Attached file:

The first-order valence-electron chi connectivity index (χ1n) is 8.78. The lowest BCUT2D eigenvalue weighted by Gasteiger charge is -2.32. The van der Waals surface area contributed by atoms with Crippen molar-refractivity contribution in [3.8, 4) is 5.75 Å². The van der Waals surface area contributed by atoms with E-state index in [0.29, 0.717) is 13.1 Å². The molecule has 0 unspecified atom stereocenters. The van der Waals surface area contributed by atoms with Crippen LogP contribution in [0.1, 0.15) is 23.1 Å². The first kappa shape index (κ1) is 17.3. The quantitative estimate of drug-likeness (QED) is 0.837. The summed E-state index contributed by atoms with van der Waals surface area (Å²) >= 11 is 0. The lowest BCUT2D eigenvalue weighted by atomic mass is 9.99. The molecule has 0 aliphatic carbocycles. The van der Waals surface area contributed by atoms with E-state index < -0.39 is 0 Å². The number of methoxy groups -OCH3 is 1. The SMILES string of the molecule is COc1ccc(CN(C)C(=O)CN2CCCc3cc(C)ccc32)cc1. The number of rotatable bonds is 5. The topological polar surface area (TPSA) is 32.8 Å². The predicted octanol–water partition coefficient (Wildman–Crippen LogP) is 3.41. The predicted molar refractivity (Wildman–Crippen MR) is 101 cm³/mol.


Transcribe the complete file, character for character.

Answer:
The first-order valence-electron chi connectivity index (χ1n) is 8.78. The lowest BCUT2D eigenvalue weighted by Gasteiger charge is -2.32. The van der Waals surface area contributed by atoms with Crippen molar-refractivity contribution in [3.8, 4) is 5.75 Å². The van der Waals surface area contributed by atoms with E-state index in [0.29, 0.717) is 13.1 Å². The molecule has 0 unspecified atom stereocenters. The van der Waals surface area contributed by atoms with Crippen LogP contribution in [0.1, 0.15) is 23.1 Å². The first kappa shape index (κ1) is 17.3. The quantitative estimate of drug-likeness (QED) is 0.837. The summed E-state index contributed by atoms with van der Waals surface area (Å²) >= 11 is 0. The lowest BCUT2D eigenvalue weighted by atomic mass is 9.99. The molecule has 0 aliphatic carbocycles. The van der Waals surface area contributed by atoms with E-state index < -0.39 is 0 Å². The number of methoxy groups -OCH3 is 1. The SMILES string of the molecule is COc1ccc(CN(C)C(=O)CN2CCCc3cc(C)ccc32)cc1. The number of rotatable bonds is 5. The topological polar surface area (TPSA) is 32.8 Å². The predicted octanol–water partition coefficient (Wildman–Crippen LogP) is 3.41. The predicted molar refractivity (Wildman–Crippen MR) is 101 cm³/mol.